Friday, December 24, 2010

Okay, God, Now What?

“But now, our God, what can we say after this?”

~Ezra 9:10a (NIV, 2010).

In context, the people of God had sinned greatly. They were aghast at their betrayal before the Lord, and they knew they were being punished less than was deserved.

We too have those times of shame before God. But, there’s a broader application of God we don’t see when we come to the end of ourselves, through all manner of fatigue.

More ‘What Now?’ Moments

Each person in life is brought to ‘what now?’ moments for benefit, not demise.

It can only be a fresh beginning at these ends. The end of ourselves is where life truly begins. It’s like the person who stops forcing their way, and instead they simply look up and pray: “God, what now... what is your will for me to do?”

The Lord loves these moments. Life has shifted to how it was meant to be. Things for that moment are in order. God’s mercy and grace are known.

The ‘what now?’ moment is seen from retrospect as the revelatory reality. It’s the moment God broke through our inner world to help.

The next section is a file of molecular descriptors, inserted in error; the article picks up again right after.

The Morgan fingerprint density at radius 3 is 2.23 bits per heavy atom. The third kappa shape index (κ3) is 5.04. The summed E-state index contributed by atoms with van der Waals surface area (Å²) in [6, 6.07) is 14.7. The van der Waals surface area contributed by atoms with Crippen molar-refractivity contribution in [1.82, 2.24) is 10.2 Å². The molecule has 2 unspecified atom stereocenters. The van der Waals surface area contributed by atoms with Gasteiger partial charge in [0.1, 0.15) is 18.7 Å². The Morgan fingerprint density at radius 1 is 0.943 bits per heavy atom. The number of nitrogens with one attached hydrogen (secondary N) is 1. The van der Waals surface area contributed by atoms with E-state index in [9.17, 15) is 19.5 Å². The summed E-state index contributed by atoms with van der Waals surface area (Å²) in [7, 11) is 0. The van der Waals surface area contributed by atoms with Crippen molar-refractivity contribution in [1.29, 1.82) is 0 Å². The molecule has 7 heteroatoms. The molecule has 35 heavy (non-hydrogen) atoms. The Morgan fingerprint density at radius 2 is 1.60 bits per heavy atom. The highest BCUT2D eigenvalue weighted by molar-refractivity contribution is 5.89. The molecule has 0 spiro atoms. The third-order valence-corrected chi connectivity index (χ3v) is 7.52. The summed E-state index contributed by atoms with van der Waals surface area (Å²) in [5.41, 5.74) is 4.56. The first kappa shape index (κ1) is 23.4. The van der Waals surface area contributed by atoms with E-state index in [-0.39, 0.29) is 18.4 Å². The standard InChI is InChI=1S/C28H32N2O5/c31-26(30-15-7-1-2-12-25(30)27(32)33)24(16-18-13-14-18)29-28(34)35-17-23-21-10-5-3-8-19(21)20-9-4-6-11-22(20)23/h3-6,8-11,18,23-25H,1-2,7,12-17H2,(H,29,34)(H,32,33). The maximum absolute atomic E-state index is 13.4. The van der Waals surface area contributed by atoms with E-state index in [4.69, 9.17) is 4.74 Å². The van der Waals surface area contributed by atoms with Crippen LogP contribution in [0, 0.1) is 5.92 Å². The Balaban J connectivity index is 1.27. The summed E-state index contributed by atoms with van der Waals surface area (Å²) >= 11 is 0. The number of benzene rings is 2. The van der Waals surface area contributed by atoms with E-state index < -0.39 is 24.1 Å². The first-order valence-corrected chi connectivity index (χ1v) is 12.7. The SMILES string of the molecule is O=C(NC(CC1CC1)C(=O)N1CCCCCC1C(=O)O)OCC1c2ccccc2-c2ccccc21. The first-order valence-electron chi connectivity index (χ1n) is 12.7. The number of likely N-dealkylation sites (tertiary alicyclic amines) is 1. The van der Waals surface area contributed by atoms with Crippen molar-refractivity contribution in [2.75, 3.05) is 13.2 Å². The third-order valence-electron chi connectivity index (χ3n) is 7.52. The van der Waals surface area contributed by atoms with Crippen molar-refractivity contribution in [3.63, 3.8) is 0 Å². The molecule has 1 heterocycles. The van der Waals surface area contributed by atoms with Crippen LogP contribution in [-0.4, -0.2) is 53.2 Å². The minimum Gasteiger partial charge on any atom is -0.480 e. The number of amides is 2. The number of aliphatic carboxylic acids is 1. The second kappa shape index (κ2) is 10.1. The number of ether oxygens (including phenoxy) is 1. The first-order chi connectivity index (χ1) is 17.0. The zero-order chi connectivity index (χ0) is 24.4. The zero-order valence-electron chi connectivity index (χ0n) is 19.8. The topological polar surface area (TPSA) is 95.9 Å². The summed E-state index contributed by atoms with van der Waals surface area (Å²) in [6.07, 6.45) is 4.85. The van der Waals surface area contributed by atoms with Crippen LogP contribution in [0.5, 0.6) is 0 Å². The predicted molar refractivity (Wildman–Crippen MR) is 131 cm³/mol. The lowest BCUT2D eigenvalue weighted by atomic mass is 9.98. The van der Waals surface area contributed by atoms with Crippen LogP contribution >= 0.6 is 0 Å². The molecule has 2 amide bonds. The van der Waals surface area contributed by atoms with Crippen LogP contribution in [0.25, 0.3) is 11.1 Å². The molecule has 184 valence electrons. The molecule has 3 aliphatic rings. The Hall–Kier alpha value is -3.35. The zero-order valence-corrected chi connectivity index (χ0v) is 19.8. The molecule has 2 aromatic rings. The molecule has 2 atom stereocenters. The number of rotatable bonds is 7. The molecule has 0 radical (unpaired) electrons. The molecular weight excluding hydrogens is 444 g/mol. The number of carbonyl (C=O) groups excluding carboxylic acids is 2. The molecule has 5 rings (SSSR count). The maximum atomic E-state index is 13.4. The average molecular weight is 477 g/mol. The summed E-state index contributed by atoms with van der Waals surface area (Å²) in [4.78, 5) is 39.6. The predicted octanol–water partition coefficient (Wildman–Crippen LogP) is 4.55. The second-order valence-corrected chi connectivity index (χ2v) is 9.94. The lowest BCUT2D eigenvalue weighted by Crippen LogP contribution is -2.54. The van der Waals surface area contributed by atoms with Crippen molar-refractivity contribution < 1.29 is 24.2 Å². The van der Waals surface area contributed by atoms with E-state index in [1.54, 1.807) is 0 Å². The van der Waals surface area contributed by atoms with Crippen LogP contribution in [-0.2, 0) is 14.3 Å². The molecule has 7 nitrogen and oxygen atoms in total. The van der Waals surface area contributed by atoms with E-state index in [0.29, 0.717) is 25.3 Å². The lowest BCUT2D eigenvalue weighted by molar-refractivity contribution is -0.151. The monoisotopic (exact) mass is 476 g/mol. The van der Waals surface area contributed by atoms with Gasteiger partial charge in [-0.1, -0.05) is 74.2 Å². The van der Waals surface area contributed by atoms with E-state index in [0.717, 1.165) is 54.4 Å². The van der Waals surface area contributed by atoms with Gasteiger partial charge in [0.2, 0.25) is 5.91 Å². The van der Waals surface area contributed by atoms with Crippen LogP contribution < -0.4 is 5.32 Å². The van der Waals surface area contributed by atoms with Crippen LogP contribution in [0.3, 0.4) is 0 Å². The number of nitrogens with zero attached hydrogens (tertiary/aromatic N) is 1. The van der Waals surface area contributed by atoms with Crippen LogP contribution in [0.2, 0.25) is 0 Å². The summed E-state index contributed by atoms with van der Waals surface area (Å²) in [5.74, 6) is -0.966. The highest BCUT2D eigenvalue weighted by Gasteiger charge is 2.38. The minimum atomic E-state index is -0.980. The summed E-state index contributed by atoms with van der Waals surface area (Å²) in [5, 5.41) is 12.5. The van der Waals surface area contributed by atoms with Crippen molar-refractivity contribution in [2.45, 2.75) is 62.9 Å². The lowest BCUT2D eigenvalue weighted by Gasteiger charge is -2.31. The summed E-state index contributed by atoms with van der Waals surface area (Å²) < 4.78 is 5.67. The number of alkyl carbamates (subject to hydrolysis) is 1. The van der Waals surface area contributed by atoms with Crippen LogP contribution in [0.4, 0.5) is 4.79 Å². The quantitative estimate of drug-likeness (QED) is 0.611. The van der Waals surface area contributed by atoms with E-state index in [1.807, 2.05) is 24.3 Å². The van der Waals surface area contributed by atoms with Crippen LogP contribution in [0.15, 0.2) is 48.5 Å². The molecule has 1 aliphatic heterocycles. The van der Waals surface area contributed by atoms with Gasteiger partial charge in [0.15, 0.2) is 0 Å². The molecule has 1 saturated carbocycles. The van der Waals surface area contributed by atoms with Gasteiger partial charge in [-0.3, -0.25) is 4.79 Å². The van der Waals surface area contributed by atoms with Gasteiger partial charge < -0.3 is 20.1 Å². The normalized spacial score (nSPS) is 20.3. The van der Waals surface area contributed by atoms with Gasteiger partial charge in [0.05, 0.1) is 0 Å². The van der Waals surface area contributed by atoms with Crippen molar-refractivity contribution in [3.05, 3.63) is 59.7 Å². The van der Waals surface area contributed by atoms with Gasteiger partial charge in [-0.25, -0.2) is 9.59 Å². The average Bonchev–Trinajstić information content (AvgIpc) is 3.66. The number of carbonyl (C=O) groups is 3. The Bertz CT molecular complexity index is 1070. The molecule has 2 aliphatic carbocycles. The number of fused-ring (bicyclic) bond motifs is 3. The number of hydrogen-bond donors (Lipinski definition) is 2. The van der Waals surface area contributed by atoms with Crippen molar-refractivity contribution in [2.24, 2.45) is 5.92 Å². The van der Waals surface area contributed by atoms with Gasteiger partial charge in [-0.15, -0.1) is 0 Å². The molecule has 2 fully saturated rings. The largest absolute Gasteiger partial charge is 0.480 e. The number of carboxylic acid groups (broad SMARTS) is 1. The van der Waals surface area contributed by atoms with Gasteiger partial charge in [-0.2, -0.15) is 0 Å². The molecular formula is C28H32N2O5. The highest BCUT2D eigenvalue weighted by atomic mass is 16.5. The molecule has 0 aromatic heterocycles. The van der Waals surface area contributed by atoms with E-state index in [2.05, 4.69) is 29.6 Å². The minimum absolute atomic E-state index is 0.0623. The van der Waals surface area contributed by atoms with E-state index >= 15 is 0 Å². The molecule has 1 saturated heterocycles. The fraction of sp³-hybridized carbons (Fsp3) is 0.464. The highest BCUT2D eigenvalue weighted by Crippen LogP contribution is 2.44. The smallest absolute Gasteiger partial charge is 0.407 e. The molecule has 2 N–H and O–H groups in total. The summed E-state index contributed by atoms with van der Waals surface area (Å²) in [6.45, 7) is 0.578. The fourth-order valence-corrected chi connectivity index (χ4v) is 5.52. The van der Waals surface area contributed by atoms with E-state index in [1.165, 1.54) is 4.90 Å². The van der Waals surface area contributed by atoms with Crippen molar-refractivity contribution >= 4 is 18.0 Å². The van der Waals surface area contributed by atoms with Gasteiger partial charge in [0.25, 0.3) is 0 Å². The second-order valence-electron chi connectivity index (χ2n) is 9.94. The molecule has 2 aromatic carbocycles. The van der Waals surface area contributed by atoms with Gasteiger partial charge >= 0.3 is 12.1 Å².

This must have been how it was like for Ezra and his countrymen and women as they were broken on the ground before God in the sight of their country’s sin.

The Right Response to Sin

Everyone sins. Therefore, everyone has need of reparation and restoration through restitution. Making restitution is about the right response. Firstly, it’s acknowledgement upon awareness. Then it’s about vocalising or demonstrating acceptance of the fact. Instead of, “I owe you, God,” the prayer is, “Please forgive me, Lord.” Thankfully, the Lord hears.

Finally, once it’s felt we’re on the right foot to proceed with—motivated to trust and obey God again—we’re asking, “Okay, what now, God?”

Once this moment is achieved we stand again buoyed by the Spirit of God in all that is to be done, according to God’s will. With a God-satisfied certainty we stride off in the joy of knowing—just for now—we’ve pleased God in our faith to return.

There is no condemnation for those in Christ Jesus, no not ever (Romans 8:1). When we consider that God actively seeks us to repent for our own good and not his, we suddenly get it. God is for us, never against us.

© 2010 S. J. Wickham.

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